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iberkshires: Del Gallo Launches Bid For State Senate Seat


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Rinaldo Del Gallo officially launches his campaign on Tuesday for state Senate.
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Mark Delmyer.
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Jim Martin.
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Brad Verter.

By Andy McKeeveriBerkshires Staff

Rinaldo Del Gallo made his announcement in front of 35 or so supporters at Shire City Sanctuary. 

PITTSFIELD, Mass. — Jim Martin had his daughter taken away from him and he didn’t have the money to fight for custody in the courts.

Rinaldo Del Gallo offered his legal services pro-bono and put more than 100 hours into the legal representation.

“He is more concerned about justice than he is money,” Martin said on Tuesday when Del Gallo formally announced his campaign for the state Senate seat being vacated by Benjamin Downing.
Mark Delmyer has a similar story about Del Gallo helping to fight off developers looking to divvy up his family farm into subdivisions.
“The farm now is still in the midst of being determined but the good news is we have somebody to help,” Delmyer said.
Grier Horner told a similar story of when Del Gallo defeated a timeshare project eyed for the Ponterill property. And Brad Verter credited Del Gallo with being his inspiration for the ban of polystyrene and plastic bags in Williamstown, after which Del Gallo lead the successful ban in Pittsfield.
“He held my hand through the entire process,” Verter said, adding that he motivated him to ultimately start the statewide Mass Green Network.
There are dozens of stories of Del Gallo’s work and his message in the campaign is “you know me.”
The attorney has been active in a number of different political and social issues in the area since he returned here in 2000. He started the Berkshire Fatherhood Coalition. He ushered through the ban on polystyrene food containers in Pittsfield, and inspired and worked with other communities to do the same.
“I stuck with it, it took three years and in 2015, the city of Pittsfield banned Styrofoam,” Del Gallo said.
He cited a number of small legislative items he got through the Pittsfield City Council and his ongoing petition to ban single-use plastic bags. He’s previously filed a petition to support transgender rights.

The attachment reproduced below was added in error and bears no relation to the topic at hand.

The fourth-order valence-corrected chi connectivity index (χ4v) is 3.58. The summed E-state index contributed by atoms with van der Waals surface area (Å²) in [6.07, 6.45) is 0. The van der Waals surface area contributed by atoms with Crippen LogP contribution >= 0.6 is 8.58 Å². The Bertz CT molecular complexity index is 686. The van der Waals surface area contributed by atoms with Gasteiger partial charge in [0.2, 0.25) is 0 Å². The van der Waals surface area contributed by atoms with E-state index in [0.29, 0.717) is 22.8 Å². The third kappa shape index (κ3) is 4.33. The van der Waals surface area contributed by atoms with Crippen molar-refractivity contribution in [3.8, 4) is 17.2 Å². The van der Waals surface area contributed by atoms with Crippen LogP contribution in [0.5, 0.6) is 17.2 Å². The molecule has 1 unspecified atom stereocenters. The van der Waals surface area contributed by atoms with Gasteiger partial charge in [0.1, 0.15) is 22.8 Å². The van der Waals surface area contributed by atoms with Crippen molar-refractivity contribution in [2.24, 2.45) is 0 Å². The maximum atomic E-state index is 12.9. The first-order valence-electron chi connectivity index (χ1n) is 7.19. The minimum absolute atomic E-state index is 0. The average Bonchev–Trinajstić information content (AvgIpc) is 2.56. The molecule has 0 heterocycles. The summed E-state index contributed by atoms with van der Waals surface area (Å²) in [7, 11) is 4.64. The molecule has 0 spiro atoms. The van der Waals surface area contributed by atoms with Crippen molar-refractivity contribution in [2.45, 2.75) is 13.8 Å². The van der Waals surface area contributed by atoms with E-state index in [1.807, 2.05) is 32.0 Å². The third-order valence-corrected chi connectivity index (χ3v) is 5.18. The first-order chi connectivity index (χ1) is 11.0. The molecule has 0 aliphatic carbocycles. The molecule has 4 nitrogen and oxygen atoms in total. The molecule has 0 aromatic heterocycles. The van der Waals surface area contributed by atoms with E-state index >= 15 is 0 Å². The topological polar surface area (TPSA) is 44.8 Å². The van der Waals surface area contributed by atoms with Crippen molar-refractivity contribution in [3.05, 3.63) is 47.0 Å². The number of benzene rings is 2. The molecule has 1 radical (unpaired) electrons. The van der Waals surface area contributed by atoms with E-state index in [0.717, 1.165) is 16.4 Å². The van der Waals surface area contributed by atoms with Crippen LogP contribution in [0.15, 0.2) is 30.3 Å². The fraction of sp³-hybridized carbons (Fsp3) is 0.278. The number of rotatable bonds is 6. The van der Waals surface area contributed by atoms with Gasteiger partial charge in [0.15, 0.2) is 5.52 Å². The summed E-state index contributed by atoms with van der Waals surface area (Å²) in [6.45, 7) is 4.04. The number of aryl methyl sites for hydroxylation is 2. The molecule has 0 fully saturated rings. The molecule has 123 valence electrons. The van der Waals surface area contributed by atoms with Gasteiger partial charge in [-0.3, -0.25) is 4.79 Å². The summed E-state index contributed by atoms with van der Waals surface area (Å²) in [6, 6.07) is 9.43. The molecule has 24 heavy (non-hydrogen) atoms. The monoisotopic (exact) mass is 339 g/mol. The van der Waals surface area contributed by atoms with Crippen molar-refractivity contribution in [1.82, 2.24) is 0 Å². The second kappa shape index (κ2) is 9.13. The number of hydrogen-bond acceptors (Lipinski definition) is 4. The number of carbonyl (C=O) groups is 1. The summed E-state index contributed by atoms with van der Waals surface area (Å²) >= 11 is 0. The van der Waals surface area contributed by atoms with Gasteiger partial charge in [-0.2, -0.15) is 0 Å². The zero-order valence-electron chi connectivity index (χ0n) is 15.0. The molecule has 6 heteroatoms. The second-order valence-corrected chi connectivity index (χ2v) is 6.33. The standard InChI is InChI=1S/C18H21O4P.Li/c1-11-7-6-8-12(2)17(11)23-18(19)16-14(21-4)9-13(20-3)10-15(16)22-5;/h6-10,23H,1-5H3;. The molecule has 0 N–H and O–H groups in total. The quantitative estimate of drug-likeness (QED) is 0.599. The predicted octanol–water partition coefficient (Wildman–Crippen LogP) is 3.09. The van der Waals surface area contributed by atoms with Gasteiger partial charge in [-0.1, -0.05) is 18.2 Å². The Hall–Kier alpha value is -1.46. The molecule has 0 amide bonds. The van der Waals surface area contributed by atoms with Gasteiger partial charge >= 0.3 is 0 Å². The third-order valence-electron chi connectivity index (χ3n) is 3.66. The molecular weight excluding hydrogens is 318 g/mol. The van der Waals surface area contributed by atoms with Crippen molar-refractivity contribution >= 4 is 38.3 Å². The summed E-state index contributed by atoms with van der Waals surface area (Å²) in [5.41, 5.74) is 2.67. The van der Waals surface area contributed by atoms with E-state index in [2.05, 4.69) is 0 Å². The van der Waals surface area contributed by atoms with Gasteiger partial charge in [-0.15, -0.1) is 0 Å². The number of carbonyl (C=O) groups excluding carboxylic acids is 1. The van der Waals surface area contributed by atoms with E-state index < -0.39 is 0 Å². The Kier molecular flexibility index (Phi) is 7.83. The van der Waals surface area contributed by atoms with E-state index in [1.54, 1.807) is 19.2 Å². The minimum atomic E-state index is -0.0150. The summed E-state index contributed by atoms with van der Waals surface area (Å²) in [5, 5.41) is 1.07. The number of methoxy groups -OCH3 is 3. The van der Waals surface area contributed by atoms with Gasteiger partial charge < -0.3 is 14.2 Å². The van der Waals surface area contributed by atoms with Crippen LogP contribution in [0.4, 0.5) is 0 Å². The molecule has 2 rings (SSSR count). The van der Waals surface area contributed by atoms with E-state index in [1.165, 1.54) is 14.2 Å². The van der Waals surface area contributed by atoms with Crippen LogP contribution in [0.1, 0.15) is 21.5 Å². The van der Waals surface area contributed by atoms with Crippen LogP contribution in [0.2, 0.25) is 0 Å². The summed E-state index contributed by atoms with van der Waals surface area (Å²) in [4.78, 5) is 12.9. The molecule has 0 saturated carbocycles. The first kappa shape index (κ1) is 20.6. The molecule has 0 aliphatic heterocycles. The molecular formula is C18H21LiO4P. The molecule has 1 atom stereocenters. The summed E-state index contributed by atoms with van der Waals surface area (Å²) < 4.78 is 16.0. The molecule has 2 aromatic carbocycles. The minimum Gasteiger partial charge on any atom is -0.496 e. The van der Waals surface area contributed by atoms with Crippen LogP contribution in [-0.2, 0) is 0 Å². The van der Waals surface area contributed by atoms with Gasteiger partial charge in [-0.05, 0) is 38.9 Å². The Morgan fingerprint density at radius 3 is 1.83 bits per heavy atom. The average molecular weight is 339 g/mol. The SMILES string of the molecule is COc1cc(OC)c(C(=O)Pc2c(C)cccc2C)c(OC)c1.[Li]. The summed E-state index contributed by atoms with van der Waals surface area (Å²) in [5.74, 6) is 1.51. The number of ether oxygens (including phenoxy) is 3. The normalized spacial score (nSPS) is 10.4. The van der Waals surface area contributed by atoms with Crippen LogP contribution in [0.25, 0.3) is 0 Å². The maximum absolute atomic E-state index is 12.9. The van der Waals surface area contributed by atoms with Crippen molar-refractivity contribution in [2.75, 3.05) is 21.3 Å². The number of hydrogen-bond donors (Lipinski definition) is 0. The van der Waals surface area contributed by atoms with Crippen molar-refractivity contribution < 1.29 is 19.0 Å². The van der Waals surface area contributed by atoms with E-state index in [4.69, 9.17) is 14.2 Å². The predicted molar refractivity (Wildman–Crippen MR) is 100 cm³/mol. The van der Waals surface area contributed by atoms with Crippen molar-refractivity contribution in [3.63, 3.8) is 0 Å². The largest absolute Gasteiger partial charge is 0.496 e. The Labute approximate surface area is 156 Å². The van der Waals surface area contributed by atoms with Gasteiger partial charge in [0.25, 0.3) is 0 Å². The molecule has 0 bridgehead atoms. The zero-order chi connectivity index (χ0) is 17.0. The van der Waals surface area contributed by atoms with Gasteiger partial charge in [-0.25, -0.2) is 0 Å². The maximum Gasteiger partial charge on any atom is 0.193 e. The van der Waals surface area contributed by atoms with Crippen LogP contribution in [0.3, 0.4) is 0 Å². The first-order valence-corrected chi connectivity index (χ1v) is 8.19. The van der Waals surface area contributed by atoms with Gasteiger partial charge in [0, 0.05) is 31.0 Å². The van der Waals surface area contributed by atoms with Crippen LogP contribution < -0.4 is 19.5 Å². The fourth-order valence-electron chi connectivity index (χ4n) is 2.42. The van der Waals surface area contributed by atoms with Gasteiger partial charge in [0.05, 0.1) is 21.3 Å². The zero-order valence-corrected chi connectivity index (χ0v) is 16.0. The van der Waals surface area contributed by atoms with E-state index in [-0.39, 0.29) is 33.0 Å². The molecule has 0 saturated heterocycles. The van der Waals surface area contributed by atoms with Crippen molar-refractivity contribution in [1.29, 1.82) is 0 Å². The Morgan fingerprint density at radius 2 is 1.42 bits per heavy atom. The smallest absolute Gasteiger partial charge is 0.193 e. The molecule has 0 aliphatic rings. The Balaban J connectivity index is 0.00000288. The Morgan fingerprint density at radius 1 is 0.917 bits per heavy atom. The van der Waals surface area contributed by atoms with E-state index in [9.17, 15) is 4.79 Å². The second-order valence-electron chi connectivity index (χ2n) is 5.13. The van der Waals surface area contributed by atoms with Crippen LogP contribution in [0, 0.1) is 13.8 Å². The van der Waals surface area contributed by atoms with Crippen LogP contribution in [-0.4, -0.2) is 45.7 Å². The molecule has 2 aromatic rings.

“So far, I seem to be the only talking about this. I believe transgendered people should have equal rights,” Del Gallo said. “If elected to the Senate, I will fight for the rights of transgendered people.”
He represented First Amendment cases, including a 2012 suit against local blogger Dan Valenti. And he said he’s always had the courage to speak out against such things as supporting the decriminalization of marijuana in 2008 when most officials were opposing it and the Bernard Baran case. Through countless columns and opinion pieces submitted to newspapers, Del Gallo says he has the name recognition and the platform to win the Senate seat.
Dubbing himself a “Bernie Sanders progressive,” his primary focus is on income inequality.
“We want to keep the revolution going on the local level,” he said.
Crediting Sanders’ speeches, he said the top 1/10 of the top 1 percent of the wealthiest Americans have as much wealth as the bottom 90 percent and that the richest 20 people have more wealth than the bottom 150 million people.
That’s where the money is to support a number of projects that were never completed, he said, such as high-speed rail to Boston and New York from the Berkshires or a more robust public transportation system or providing tuition-free college.

Grier Horner voiced support for Del Gallo not just because of his local work but also because of the national and state issues in which the two share the same views.

“I want to introduce a graduated income tax system,” Del Gallo said, adding he’d go after making the amendment in the state Constitution to join the 33 other states with such a system.

He also supports raising the minimum wage, adding a millionaire tax, and a wealth tax. That will pave the way for universal preschool and single-payer health insurance.
“This isn’t pie in the sky stuff, it’s being done all over the world,” Del Gallo said.
He also supports GMO labeling, bioremediation of the Housatonic River, opposing the Kinder Morgan pipeline in Otis and Sandisfield, and using the William Stanley Business Park as a place to grow nanotechnology industry as has been done in Albany, N.Y.
“This is just talk unless we can get some of this wealth,” Del Gallo said.
He went on to oppose the war on drugs and incarceration — instead calling for more rehabilitation.
Del Gallo took a few shots at his opponents in the Democratic primary, saying Adam Hinds has only been in the Berkshires for a small period of time compared to him and that Andrea Harrington has been “quiet” while he’s been active in the community. Del Gallo hopes to defeat those two in the September primary to win the Democratic nomination. From there he’d be up against Christine Canning, of Lanesborough, who is the Republican candidate.
Del Gallo is a Pittsfield native and his uncle Remo Del Gallo was Pittsfield’s mayor in the 1960s. His father was a cost engineer at General Electric. Rinaldo Del Gallo got his law degree from George Washington University.
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